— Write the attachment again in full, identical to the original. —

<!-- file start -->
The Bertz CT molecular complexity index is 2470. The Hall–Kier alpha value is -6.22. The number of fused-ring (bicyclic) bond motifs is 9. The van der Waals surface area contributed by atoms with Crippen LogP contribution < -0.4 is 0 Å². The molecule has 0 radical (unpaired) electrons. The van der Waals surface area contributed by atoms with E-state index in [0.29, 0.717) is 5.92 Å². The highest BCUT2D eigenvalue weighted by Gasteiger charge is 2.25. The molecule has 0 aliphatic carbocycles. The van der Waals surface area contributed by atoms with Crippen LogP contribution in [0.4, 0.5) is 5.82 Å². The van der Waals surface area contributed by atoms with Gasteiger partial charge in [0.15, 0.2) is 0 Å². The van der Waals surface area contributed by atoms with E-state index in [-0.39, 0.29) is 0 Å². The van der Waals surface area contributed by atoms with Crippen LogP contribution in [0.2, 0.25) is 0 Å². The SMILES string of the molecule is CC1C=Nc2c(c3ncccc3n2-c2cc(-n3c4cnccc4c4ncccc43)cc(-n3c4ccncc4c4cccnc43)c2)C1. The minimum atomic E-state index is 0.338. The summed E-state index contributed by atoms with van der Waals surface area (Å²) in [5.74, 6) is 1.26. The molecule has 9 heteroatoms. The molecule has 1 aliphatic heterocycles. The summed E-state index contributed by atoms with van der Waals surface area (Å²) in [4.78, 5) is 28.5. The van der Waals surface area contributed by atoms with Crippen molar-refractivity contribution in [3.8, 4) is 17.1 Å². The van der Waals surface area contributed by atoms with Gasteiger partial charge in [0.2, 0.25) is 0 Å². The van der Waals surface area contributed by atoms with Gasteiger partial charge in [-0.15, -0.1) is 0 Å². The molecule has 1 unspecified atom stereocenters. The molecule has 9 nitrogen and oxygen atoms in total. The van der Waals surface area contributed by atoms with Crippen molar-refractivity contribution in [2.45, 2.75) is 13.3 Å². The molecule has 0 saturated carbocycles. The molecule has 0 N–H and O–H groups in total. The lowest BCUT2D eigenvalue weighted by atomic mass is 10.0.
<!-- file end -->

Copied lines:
The Bertz CT molecular complexity index is 2470. The Hall–Kier alpha value is -6.22. The number of fused-ring (bicyclic) bond motifs is 9. The van der Waals surface area contributed by atoms with Crippen LogP contribution < -0.4 is 0 Å². The molecule has 0 radical (unpaired) electrons. The van der Waals surface area contributed by atoms with E-state index in [0.29, 0.717) is 5.92 Å². The highest BCUT2D eigenvalue weighted by Gasteiger charge is 2.25. The molecule has 0 aliphatic carbocycles. The van der Waals surface area contributed by atoms with Crippen LogP contribution in [0.4, 0.5) is 5.82 Å². The van der Waals surface area contributed by atoms with Gasteiger partial charge in [0.15, 0.2) is 0 Å². The van der Waals surface area contributed by atoms with E-state index in [-0.39, 0.29) is 0 Å². The van der Waals surface area contributed by atoms with Crippen LogP contribution in [0.2, 0.25) is 0 Å². The SMILES string of the molecule is CC1C=Nc2c(c3ncccc3n2-c2cc(-n3c4cnccc4c4ncccc43)cc(-n3c4ccncc4c4cccnc43)c2)C1. The minimum atomic E-state index is 0.338. The summed E-state index contributed by atoms with van der Waals surface area (Å²) in [5.74, 6) is 1.26. The molecule has 9 heteroatoms. The molecule has 1 aliphatic heterocycles. The summed E-state index contributed by atoms with van der Waals surface area (Å²) in [4.78, 5) is 28.5. The van der Waals surface area contributed by atoms with Crippen molar-refractivity contribution in [3.8, 4) is 17.1 Å². The van der Waals surface area contributed by atoms with Gasteiger partial charge in [0.2, 0.25) is 0 Å². The van der Waals surface area contributed by atoms with Gasteiger partial charge in [-0.15, -0.1) is 0 Å². The molecule has 1 unspecified atom stereocenters. The molecule has 9 nitrogen and oxygen atoms in total. The van der Waals surface area contributed by atoms with Crippen molar-refractivity contribution in [2.45, 2.75) is 13.3 Å². The molecule has 0 saturated carbocycles. The molecule has 0 N–H and O–H groups in total. The lowest BCUT2D eigenvalue weighted by atomic mass is 10.0.